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60 Cards in this Set

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Female external genitalia: Mons publis
All structures are called the vulva
a pad of adipose tissue located over the symphysis pubis(pubic bone joint)
Female external genitalia:
Labia minora
posterior to the mons pubis, two folds of connective tissue, interior surface is mucous membrane, exterior surface is skin
Female external genitalia:
Labia Majora
positioned lateral to the labia minora, fused anteriorly but separated posteriorly, covered by pubic hair. The labia majora protects the external genitalia, the urethra, and the distal vagina
Female external genitalia:
Clitoris
small rounded organ of erectile tissue at the forward junction of the labia minora, sensitive to touch and temperature
Female external genitalia:
skene's glands(g-spot)
paraurethral glands located lateral to the urinary meatus, secretions lubricated the external genitalia during coitus(sex/penetration)
Female external genitalia:
bartholin's glands
located lateral to the vaginal opening on both sides, produce an alkaline lubricant that improves sperm survival in the vagina
Female internal genitalia:
ovaries
pair of female gonads that produce, mature and discharge ova. Produce estrogen and progesterone and initiate and regulate menstrual cycles
Female internal genitalia:
fallopian tubes
function is to convey the ova from the ovaries to the uterus, place for fertilization of the ova by sperm
Female internal genitalia: uterus
hollow, muscular, pear-shaped organ located in the lower pelvis, posterior to the bladder and anterior to the rectum. Recieves the ova, providing a place for implantation and nourishment during fetal growth, protection to a growing fetus and expulsion of the fetus at maturity
Female internal genitalia:
vagina
hollow musculomembranous canal located posterior to the bladder and anterior to the rectum extending from the cervix to the external vulva. An organ of intercourse that conveys sperm to the cervix. During childbirth it expands to serve as the birth canal.
Female internal genitalia:
cervix
lowest portion of the uterus
Phases of menstruation:
proliferation
(estrogen, follicular, or postmenstrual) approxiamtely day 5 to day 14. Endometrium increases in thickness about eight fold
Phases of menstruation
Secretory
(progestational, luteal, premenstrual)dominance of progesterone from the corpus luteum causes the endometrium to become dilated with glycogen and mucin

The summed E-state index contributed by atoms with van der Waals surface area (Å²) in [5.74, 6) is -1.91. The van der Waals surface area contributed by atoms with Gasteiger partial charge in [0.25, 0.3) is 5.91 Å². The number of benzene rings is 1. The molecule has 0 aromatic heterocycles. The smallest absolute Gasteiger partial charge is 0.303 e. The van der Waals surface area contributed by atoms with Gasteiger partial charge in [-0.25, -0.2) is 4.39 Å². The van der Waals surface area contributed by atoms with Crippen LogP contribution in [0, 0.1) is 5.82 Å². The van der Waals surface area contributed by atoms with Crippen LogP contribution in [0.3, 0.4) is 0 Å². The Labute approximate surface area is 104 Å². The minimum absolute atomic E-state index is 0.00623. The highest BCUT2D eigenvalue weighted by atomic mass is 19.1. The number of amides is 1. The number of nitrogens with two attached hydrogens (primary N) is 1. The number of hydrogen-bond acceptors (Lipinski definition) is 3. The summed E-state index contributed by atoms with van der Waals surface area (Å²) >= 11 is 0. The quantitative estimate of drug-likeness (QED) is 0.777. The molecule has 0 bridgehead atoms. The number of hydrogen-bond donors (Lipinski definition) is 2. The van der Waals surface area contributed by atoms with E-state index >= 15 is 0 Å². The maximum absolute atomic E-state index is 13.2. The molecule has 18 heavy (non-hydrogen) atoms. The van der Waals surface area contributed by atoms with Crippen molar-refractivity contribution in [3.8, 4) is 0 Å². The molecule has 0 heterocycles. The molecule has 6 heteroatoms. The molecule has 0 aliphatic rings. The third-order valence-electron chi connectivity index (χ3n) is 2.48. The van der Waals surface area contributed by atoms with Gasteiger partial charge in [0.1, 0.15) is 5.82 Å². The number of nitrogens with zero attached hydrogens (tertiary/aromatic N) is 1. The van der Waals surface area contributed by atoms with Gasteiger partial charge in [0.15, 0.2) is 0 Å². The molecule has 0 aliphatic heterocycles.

Phases of menstruation:
ischemic
without fertilization the corpus luteum regresses and progesterone and estrogen levels drop. The endometrium begins to degenerate (day 24 or 25). Capillaries rupture and the endometrium sloughs off.
Phases of menstruation:
menses
blood, mucin, endometrial tissue fragments and unfertilized ovum are discharged from the uterus as the menstrual flow
Menstruation
hypothalmus produces gonadotropin-releasing hormone which causes pituitary gland stimulation. The pituitary releases follicle-stimulating hormone and luteinizing hormone which causes the ovary to produce estrogen and progesterone. The function of estrogen/progesterone is to prepare the vagina, breast, uterus for pregnancy. Without pregnancy estrogen and progesterone decreases and menses ensues
3 phases of menstruation cycle
ovarian, luteal and endometrial/uterine
Ovarian cycle
begins with the follicular phase where estrogen is dominant until the follicle matures. During the ovulatory phase the oocyte ruptures from the ovary and progesterone is dominant.
luteal phase
the uterus prepares for implantation
uterine phase
begins with the proliferative phase when the endometrium grows for possible implantation. Followed by the secretory phase progesterone continues to be dominant
Male external genitalia:
penis
composed of cylindrical masses of erectile tissue: corpus cavernosa and corpus spongiosum. The urethra passes through the layers and serves as the outlet for urinary and reproductive tracts in men. Retractable foreskin(prepuce) is surgically removed during circumcision
Male external genitalia:
scrotum
pair of skin-covered pouches that contain testes, epididymis and spermatic cord.
Male external genitalia:
testes
oviod glands composed of leydig's cells and seminiferous tubule. Seminiferous tubules produce permatozoa. Leydig's cells produce testosterone
Male internal genitalia:
prostate gland
secretes thin alkaline fluid that protects sperm by lowering the pH level
Male internal genitalia:
seminal vesicles
convuluted pouches that empty into the urethra through the ejaculatory ducts. Provide the viscous portion of semen which provides sperm with increased motility